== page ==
The tiny white pill saving women’s lives
A study just released by the Guttmacher Institute finds that the approval, in 2000, of the drug Mifepristone (known to others as RU-486 or the Abortion Pill) for medication abortion did not have the anticipated effect of extending new abortion access to rural and under-served areas of the U.S.
This is disappointing news, given that there’s still so much to be done to ensure access to abortions in the U.S., where 87% of counties still have no abortion provider. Persistent and pernicious actions by anti-choice lawmakers have continued to erode abortion access all across the country and what the study makes clear is that we can’t take access for granted.
Looking beyond the U.S., however, the study provides an opportunity to highlight the way in which the use of misoprostol alone is expanding access to safe abortion services in the developing world, where the vast majority of unsafe abortions occur. (Misoprostol is Mifepristone’s companion drug, or the second drug given as part of a medication abortion.)
Misoprostol is widely and cheaply available in many parts of the world, and it can be used safely to induce an abortion. In fact, it has been used for years by clinicians and by women on their own, in order to terminate unwanted pregnancies, treat complications of incomplete abortions, and address excessive bleeding after birth. In 2006, a study from Ibis Reproductive Health showed that misoprostol-only use had a positive impact on reducing maternal mortality in low-resource settings.
On a recent trip to Kenya, where around 800 women a day seek unsafe abortions, I met a group of nurses who had been trained by PPFA in the use of misoprostol for post-abortion care (PAC). PAC is a legal procedure which involves treating a range of complications that women face after having an unsafe abortion or incomplete miscarriage. Without it, many women die and others are left permanently injured. Utilizing Misoprostol in treating complication increases options for women and allows them, in certain cases, to avoid surgery.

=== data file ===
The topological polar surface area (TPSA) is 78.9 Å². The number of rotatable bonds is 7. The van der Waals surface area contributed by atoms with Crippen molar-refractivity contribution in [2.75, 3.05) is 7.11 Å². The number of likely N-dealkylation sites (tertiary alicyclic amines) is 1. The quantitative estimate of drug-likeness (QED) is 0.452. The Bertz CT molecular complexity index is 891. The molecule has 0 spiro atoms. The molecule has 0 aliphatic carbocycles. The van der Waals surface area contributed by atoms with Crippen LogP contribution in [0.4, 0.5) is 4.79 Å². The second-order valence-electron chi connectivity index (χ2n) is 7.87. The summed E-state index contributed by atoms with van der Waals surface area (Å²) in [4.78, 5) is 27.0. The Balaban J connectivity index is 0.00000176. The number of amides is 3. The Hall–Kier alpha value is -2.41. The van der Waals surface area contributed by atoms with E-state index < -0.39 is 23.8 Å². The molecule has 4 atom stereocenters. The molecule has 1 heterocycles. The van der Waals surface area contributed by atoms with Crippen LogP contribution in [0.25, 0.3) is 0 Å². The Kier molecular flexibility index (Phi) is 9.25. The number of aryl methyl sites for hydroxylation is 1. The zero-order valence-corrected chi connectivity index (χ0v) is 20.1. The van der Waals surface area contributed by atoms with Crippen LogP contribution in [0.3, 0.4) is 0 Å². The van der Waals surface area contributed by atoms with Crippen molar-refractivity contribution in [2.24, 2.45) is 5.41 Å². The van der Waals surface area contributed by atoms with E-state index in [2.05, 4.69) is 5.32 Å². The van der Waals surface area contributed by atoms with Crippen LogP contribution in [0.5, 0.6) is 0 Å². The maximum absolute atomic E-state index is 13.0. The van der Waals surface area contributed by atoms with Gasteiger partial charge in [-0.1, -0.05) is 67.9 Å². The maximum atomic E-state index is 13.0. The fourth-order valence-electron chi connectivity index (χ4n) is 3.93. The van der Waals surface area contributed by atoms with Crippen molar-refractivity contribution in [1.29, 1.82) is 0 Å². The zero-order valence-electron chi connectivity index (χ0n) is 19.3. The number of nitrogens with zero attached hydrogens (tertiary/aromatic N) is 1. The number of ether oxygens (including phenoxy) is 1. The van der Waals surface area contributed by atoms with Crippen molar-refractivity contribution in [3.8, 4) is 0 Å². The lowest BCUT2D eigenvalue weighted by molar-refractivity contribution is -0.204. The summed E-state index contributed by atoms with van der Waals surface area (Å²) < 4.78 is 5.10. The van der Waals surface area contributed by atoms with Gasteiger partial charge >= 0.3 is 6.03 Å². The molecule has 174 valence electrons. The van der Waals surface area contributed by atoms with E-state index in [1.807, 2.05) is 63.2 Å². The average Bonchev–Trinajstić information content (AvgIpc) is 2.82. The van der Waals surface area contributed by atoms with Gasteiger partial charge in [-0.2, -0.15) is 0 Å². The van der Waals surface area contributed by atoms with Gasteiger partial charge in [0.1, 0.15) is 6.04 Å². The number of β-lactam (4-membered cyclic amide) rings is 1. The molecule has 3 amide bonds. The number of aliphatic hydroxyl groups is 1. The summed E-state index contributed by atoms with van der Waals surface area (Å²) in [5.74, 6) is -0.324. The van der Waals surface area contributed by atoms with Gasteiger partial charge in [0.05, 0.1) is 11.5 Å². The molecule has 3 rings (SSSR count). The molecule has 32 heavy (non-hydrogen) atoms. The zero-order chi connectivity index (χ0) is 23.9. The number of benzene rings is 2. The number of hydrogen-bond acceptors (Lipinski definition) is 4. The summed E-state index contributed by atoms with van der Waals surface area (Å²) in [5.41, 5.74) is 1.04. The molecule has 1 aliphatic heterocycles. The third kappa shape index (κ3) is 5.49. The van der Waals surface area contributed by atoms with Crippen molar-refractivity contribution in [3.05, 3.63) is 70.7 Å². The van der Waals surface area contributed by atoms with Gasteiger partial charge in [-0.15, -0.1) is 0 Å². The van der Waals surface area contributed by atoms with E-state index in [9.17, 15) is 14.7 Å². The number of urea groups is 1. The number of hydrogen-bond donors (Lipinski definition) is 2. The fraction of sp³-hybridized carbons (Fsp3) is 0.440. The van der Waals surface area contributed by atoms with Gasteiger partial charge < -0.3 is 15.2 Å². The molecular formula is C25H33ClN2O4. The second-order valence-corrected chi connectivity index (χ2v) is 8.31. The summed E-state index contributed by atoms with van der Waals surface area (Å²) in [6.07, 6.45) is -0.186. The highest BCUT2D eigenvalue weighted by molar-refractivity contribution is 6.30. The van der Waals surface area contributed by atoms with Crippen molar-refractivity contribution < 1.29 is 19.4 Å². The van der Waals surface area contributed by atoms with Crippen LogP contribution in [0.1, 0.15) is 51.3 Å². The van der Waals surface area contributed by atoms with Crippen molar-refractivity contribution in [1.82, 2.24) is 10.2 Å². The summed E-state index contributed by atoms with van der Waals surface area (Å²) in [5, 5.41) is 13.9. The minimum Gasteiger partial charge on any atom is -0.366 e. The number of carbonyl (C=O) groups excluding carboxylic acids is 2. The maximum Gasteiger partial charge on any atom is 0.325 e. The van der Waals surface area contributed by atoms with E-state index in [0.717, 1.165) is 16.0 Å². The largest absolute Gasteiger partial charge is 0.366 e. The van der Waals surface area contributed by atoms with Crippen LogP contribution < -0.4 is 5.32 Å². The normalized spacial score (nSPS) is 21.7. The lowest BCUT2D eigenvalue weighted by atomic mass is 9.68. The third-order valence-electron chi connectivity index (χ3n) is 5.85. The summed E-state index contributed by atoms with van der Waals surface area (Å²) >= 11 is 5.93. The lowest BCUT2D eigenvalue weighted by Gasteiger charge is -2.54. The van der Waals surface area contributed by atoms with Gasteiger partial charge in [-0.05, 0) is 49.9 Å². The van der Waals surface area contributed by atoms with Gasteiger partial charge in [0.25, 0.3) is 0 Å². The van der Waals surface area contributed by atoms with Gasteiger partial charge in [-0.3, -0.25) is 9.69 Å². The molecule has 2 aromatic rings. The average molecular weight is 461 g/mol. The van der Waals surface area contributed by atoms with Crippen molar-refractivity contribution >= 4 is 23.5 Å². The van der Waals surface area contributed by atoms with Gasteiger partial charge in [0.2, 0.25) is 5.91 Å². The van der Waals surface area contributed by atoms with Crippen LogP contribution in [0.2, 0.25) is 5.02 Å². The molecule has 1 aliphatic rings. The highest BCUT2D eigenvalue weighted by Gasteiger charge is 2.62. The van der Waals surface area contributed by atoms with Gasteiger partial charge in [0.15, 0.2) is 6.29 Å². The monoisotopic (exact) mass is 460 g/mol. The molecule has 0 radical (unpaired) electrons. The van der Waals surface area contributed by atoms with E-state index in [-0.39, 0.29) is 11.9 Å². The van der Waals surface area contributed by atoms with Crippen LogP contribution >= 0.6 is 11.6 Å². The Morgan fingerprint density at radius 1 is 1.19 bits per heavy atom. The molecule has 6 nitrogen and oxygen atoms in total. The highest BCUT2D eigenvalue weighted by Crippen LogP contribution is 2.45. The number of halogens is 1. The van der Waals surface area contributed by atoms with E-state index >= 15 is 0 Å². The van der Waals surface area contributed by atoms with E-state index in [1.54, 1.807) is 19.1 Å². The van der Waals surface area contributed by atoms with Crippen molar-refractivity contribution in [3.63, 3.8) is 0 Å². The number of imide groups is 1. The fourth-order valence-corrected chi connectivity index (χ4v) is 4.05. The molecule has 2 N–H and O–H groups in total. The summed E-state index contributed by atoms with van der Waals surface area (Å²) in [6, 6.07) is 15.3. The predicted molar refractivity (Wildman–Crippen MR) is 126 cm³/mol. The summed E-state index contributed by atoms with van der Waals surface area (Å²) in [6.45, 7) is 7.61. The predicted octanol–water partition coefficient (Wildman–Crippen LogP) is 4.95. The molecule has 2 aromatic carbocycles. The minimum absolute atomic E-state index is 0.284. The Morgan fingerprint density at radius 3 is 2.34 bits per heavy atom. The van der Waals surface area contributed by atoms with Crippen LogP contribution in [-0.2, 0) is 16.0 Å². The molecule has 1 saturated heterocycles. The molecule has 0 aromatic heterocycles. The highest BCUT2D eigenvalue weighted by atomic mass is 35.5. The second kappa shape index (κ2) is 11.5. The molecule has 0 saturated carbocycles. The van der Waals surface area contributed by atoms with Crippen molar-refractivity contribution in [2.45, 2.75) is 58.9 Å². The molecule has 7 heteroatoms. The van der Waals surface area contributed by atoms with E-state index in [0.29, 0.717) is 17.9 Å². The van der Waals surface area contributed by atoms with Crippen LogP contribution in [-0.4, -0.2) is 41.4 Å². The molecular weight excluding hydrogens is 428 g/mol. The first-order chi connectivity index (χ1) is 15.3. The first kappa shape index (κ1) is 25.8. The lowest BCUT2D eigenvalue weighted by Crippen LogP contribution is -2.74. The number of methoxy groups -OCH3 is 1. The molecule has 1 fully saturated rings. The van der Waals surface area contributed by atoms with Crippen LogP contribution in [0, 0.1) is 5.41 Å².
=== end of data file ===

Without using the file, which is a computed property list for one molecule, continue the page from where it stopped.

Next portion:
These nurses were selected for training because they run their own tiny clinics in out-of-the-way places (meaning no nearby hospital or other health care access). Before they were trained, the nurses told me, they’d have to send women away to the closest hospital an hour away. Many women couldn’t afford the measly bus fare, and others would bleed to death on the way. Now, armed with medication and training, they can treat women with complications on the spot. This is a real-life example of how misoprostol use is expanding access to safe reproductive health care, and literally saving lives.
Compared to places outside of the U.S., the use of misoprostol isn’t unheard of here at home. In January, the New York Times ran an article on the common use of misoprostol among immigrant women from the Dominican Republic in New York City, which they had friends and relatives send them from the DR to “bring down their period.”
It seems like whether or not a woman lives in one of the biggest cities in the world, where abortion is legal, or in a tiny, remote village where abortion access is a pipe dream, women want to be in control of their own bodies and fertility. The use of misoprostol is still catching on, but it’s already revolutionized access for many women worldwide.
J.Mack is a global feminist residing in New York City.